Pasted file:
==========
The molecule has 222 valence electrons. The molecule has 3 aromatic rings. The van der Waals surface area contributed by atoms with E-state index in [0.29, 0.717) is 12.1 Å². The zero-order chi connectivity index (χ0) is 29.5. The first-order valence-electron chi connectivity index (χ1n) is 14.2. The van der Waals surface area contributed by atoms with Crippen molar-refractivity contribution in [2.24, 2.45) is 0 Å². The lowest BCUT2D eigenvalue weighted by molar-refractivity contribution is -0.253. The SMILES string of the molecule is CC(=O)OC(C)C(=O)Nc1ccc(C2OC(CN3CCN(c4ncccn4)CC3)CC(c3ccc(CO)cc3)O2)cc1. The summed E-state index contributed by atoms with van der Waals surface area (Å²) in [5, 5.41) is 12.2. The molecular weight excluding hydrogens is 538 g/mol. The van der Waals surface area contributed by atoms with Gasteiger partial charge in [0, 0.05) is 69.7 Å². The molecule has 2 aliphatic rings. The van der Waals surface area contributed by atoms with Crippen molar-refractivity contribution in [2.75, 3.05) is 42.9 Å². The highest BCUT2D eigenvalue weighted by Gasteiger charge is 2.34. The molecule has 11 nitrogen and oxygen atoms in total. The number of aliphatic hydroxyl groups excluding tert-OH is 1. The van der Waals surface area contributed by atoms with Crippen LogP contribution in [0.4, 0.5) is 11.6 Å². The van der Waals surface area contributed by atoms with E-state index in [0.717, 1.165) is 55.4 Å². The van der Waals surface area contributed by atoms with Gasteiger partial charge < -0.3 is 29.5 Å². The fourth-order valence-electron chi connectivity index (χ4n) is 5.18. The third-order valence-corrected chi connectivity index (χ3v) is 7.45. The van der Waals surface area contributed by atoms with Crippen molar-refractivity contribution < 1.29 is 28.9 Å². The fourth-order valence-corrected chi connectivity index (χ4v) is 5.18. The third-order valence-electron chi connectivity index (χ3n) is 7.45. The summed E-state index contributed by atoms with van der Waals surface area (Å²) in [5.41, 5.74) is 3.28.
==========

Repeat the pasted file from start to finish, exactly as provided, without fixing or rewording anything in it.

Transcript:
The molecule has 222 valence electrons. The molecule has 3 aromatic rings. The van der Waals surface area contributed by atoms with E-state index in [0.29, 0.717) is 12.1 Å². The zero-order chi connectivity index (χ0) is 29.5. The first-order valence-electron chi connectivity index (χ1n) is 14.2. The van der Waals surface area contributed by atoms with Crippen molar-refractivity contribution in [2.24, 2.45) is 0 Å². The lowest BCUT2D eigenvalue weighted by molar-refractivity contribution is -0.253. The SMILES string of the molecule is CC(=O)OC(C)C(=O)Nc1ccc(C2OC(CN3CCN(c4ncccn4)CC3)CC(c3ccc(CO)cc3)O2)cc1. The summed E-state index contributed by atoms with van der Waals surface area (Å²) in [5, 5.41) is 12.2. The molecular weight excluding hydrogens is 538 g/mol. The van der Waals surface area contributed by atoms with Gasteiger partial charge in [0, 0.05) is 69.7 Å². The molecule has 2 aliphatic rings. The van der Waals surface area contributed by atoms with Crippen molar-refractivity contribution in [2.75, 3.05) is 42.9 Å². The highest BCUT2D eigenvalue weighted by Gasteiger charge is 2.34. The molecule has 11 nitrogen and oxygen atoms in total. The number of aliphatic hydroxyl groups excluding tert-OH is 1. The van der Waals surface area contributed by atoms with Crippen LogP contribution in [0.4, 0.5) is 11.6 Å². The van der Waals surface area contributed by atoms with E-state index in [0.717, 1.165) is 55.4 Å². The van der Waals surface area contributed by atoms with Gasteiger partial charge < -0.3 is 29.5 Å². The fourth-order valence-electron chi connectivity index (χ4n) is 5.18. The third-order valence-corrected chi connectivity index (χ3v) is 7.45. The van der Waals surface area contributed by atoms with Crippen molar-refractivity contribution < 1.29 is 28.9 Å². The fourth-order valence-corrected chi connectivity index (χ4v) is 5.18. The third-order valence-electron chi connectivity index (χ3n) is 7.45. The summed E-state index contributed by atoms with van der Waals surface area (Å²) in [5.41, 5.74) is 3.28.